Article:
The French government has published the official decree for national energy plan the Programmation pluriannuelle de l’énergie (PPE).
The strategy targets 20.1 GW of renewables generation capacity in 2023 and 44 GW by 2028.
“To contribute to the achievement of the objectives set in this article, the indicative timetable for the launch of competitive tendering procedures for renewable electric energies until ‘in 2024’ is as follows,” states the decree. “For ground photovoltaics, two calls for tenders are planned per year up to 1 GW per period, starting in the second half of 2019, while for rooftop solar, three tenders will be launched per year for up to 300 MW per tender.”
The decree also sets other clean energy transition targets, including the development of up to 10 power-to-gas pilot projects in 2023, and 10-100 by 2028. Green hydrogen should make up 10% of the industrial hydrogen mix in 2023 and 20-40% five years later. Electromobility ambitions include 660,000 electric vehicles (EVs) in 2023 and 3 million in 2028; 500,000 and 1.8 million plug-in hybrids by the same dates and 170,000 and 500,000 electric or hybrid vehicles. Low-emission heavy vehicles should number 21,000 and 65,000, respectively.
To support the EV revolution, France wants 100,000 public charging stations in 2023 plus 100 public hydrogen refuelling points, rising to 400-1,000 five years on.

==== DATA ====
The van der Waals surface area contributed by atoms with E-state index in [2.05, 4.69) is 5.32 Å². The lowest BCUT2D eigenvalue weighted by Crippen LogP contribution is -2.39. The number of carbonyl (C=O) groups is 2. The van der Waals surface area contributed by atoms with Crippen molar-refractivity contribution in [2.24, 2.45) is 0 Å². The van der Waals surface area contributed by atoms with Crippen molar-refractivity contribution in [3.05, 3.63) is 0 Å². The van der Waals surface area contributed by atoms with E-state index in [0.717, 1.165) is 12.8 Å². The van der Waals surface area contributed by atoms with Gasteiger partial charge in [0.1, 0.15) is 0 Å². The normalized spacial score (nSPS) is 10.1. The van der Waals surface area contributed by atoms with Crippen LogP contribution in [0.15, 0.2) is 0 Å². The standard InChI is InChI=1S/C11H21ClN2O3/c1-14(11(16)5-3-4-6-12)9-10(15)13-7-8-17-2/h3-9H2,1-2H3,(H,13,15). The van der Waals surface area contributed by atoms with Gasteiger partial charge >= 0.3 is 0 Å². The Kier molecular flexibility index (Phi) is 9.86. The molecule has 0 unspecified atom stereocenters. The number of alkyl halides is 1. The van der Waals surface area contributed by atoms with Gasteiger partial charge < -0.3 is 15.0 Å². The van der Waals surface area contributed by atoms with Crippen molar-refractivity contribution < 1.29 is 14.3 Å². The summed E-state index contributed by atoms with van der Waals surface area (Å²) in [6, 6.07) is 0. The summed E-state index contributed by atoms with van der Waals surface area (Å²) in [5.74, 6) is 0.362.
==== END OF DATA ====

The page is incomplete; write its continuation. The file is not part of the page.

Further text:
Using 2012 as a baseline figure, the strategy aims for 10% less natural gas use in three years’ time, rising to 22% in 2028. A 19% and 34% reduction in oil use is pegged to the same time frame and the figures for coal are 66% and 80%. In energy efficiency terms, the aim is to reduce energy consumption against the 2012 baseline 7.5% in 2023 and 16.5% in 2028.
The PPE law was accompanied by publication of a decree which “defines the carbon budgets which constitute France’s greenhouse gas emission ceiling targets for 2019-2023, 2024-28 and 2029-33, and adopts the revised national low-carbon strategy project, which contains the guidelines for the implementation of the policy to mitigate greenhouse gas emissions.”
The carbon budgets for the periods in question were set at 422, 359 and 300 megatons – millions of metric tons – respectively, of carbon dioxide emissions or equivalents, excluding emissions associated with land use and forestry.